The changes to be made to "Desktop Search" are in compliance with a complaint filed by Google earlier this year. In a filing made jointly with the Justice Department on Tuesday night, Microsoft said it would change the search feature as part of the first service pack for Windows Vista. In the filing, Microsoft talked for the first time about when service pack one (SP1) for Windows Vista would arrive, saying a beta version will come by the end of the year.
Background on the complaint made by Google:
This complaint, filed by Google earlier this year, relates to the desktop search functionality in Windows Vista that enables users to search for files located on their computer. This desktop search functionality in Vista, referred to as "Instant Search" in Microsoft's promotional materials, allows users to enter a search query into a text box and receive a list of results from the hard drive that contain the search term, either in the name of the file or program, in the full text of the file, or in the keywords associated with that file. The desktop search functionality relies on an index that is updated whenever files on the computer change.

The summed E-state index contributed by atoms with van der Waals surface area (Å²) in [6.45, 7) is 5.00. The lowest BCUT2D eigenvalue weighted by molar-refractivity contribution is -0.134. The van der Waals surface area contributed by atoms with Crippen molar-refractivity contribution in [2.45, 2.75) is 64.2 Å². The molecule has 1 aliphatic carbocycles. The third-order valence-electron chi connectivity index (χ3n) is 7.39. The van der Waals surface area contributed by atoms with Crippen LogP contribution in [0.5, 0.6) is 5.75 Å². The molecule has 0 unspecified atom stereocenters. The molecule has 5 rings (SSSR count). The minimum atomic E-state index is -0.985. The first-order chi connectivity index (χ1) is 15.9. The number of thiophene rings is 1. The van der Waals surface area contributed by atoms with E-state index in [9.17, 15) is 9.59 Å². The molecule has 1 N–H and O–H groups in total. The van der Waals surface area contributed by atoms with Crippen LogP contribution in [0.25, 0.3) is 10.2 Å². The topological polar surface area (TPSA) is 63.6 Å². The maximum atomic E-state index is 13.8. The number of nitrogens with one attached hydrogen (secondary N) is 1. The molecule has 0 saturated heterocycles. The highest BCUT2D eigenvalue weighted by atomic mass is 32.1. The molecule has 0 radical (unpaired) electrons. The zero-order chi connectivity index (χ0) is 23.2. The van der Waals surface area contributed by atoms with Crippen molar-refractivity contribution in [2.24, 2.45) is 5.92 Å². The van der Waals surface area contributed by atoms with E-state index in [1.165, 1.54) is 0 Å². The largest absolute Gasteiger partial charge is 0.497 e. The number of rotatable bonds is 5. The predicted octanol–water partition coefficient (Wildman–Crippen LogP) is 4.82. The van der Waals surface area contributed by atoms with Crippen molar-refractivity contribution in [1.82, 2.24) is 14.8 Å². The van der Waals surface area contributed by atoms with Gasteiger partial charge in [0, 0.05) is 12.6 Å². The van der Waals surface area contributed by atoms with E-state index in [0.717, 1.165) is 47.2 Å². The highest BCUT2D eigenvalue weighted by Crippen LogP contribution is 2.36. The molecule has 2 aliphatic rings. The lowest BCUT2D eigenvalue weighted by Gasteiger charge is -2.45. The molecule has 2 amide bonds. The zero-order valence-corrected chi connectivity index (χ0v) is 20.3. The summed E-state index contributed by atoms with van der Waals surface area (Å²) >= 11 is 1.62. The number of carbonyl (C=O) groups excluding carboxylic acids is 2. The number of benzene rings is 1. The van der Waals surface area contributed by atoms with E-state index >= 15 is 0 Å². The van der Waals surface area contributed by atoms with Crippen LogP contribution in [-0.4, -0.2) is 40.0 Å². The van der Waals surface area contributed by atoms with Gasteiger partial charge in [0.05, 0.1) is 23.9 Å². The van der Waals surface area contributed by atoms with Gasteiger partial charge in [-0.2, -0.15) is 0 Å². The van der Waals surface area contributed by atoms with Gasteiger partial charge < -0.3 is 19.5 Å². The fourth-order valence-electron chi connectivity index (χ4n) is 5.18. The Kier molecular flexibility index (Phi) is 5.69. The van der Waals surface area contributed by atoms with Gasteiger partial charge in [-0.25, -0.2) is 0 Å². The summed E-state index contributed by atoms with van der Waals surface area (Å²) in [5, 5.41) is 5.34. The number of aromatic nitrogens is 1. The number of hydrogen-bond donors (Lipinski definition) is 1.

Google's complaint contends that desktop search in Windows Vista is a new "Microsoft Middleware Product" under the Final Judgments. Regulators said Tuesday: "Plaintiffs are collectively satisfied that this agreement will resolve any issues the complaint may raise under the Final Judgments, provided that Microsoft implements it as promised." Under the agreement, Microsoft will create a mechanism whereby both Computer Manufactures and users (or Consumers) will be able to choose a default desktop search program, just like they can choose a rival browser or media player as there default program, even though those technologies are built into Windows.